Wishing you all the best as we transition into 2023. The last few years have been difficult, so I hesitate to weigh this new year down with too many expectations. But when in doubt, choose optimism. Health and happiness to you in this holiday season.
Wishing a very merry Christmas to those of you who celebrate, and a happy, healthy holiday season to all.
Let’s write! Today marks the official start of this year’s December Writing Challenge. But what does that mean?
December might well be the busiest month of the year. Stuffed with holidays that require shopping, cooking, travel, and entertaining. That end-of-the-year push to finish up everything your job demands. How can you think of taking time to write? But my answer is, how can you not?
Maybe writing is your job already, and you have a deadline on the horizon. Or perhaps you’re still working to get published. Either way, if writing is important to you, make it a top priority. You don’t need to devote hours each day to putting words on the page, but do set aside a small block of time for your work-in-progress or some writing sprints or a bit of literary playtime. You will keep your creative muscles limber through the holiday season, ready to pounce on those new year’s goals. Plus your friends and family will see, if they don’t already, that writing is a vital part of your life.
Full details for how to tackle the December Writing Challenge in my previous post. I’ll be cheering you on throughout the month, both here and on various social media platforms. You can find me @NepheleTempest on Twitter, Instagram, Mastodon, and Hive.
So pull out your calendar and set some writing dates for yourself. Maybe pick up a new notebook so you can jot down words on the fly. However you commit to the challenge, start by commiting to yourself. Happy writing!
Wishing a very merry Christmas to all who celebrate, and a happy, healthy day to everyone. As the year creeps to a close, I hope you find joy in friends, family, and simple pleasures.
Wishing those of you who celebrate a very Merry Christmas. To everyone else, have a happy, healthy weekend. As we push through to the end of this difficult year, we all need a little peace and joy. Take a breath, do something you enjoy, and know that things will be better this time next year.
Finding it difficult to steal time for your current writing project? Or maybe you can find the time, but your brain refuses to cooperate. I know it can be difficult to focus when so many other things are going on. The world continues to spin at a slightly wonky angle, and now all the holiday fuss piles on top.
Sometimes all you need is a little nudge or a fresh idea to keep you writing. I’m not suggesting you toss out your current project, but maybe you need a little break. Instead of skipping a writing day, try working on a fun mini project that can keep your creativity flowing. Here are a few little ideas to get you started.
- Think of a holiday from your childhood when things went wrong, and write up a few pages to save for posterity. Did the dog get the turkey? Did a storm knock out the power? Were family members fighting? Remember what it felt like from your perspective at the time, whatever age you were.
- What’s your favorite holiday tradition? Write up a description and why you love it that would help someone from a different culture appreciate why it’s special to you.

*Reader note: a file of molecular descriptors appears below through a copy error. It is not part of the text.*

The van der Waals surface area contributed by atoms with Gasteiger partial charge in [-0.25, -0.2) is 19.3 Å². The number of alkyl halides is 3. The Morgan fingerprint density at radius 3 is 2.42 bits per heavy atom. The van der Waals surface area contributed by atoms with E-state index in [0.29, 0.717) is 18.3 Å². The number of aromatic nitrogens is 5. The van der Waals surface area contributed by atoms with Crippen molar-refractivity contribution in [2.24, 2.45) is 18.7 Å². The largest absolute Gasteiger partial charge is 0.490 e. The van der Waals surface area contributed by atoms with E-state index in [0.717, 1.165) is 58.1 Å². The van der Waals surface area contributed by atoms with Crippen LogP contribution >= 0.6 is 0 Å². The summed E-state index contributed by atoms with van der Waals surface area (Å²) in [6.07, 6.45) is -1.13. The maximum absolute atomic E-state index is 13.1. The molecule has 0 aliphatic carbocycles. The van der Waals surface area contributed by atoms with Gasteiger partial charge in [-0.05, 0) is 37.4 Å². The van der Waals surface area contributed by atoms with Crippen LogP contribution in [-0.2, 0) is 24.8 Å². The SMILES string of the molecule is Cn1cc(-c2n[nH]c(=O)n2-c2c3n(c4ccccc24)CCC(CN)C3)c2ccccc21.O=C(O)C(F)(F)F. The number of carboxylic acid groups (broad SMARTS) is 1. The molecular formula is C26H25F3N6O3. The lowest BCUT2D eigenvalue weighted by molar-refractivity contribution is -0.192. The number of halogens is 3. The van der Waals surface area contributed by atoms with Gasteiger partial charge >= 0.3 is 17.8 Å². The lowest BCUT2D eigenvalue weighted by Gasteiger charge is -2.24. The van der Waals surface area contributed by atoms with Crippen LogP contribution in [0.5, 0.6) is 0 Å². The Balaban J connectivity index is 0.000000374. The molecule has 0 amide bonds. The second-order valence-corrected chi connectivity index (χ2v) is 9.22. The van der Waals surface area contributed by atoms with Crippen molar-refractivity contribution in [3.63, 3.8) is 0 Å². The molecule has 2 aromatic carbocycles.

- Plan your holiday for this time next year, once people have been vaccinated and we can get together once more safely. What would make a perfect occasion? Write about it.
- Think of your favorite holiday movie. What do you like about it? Now imagine how you could change it for a fresh version, whether that means a gender swap or a modern take or something entirely different. Write up some notes for it, and if you like the concept, add it to the future projects file.
- Consider things historically considered important at this time of year: light, warmth, food, family, comfort, hope. Pick one or two and write some thoughts about how those things matter in the 21st century.
Go grab yourself a cozy warm drink and some paper or your laptop, and give yourself a few thoughtful moments to write from the heart. Not every project has to be the next great novel or something to pitch. Find a peaceful corner, and remember why you love to write. Consider it a little holiday gift to yourself. Enjoy!
I try to bring you a shopping guide this time of year, suggesting gifts for writers. This year, between the number of people staying home for the holidays and the overall stress of the pandemic, I’ve gone back and forth on whether to do one. Gifts are lovely, but getting them to people is difficult. Particularly when you consider the slowness of the post in recent months. So instead of suggesting all sorts of presents that require purchase and shipping, I’m just going to include some bookish links today, to go with the ones last week. Remember that you can call indie bookstores near your loved ones and arrange gifts through them. Or you can send gift cards, either by email or tucked into a holiday card. Bookshop.org now offers gift cards, so you can still support indie booksellers. Give the gift of something cozy to read.
Gift-giving aside, don’t forget the December Writing Challenge is still in full swing. It’s a low key year, but with everything going on, try to prioritize your own interests a bit. Schedule time to work on your current project. You don’t need to hit a certain word count or number of pages. Just sit with it and keep your brain tuned in so you don’t lose momentum. And if you do find yourself on a writing roll, by all means take advantage of it!
Wishing you a great weekend, filled with some holiday music and stories and a bit of writing time for yourself!
This week’s links:
16 Authors Share the Best Books They Read in 2020. – A nice list of recs from authors through the folks at Bookish.
Our 65 Favorite Books of the Year. – This roundup, from Lit Hub, offers a good cross section of genres and titles less frequently discussed.
The Twelve Days of Christmas. – For Austenites and fans of Regency life/writing, a look into Christmas life of that era, brought to you by the staff at Jane Austen’s house. Includes bits of Austen’s letters, recipes, illustrations, and some short readings courtesy of Emma Thompson.
The Talented Ms. Calloway. – An intriguing look into the world of a certain sort of publishing, and what it means to self-promote and to publish oneself in a very literal manner.
Electric Lit’s Favorite Novels of 2020. – As it says. A nice selection for reading/gift-giving inspiration.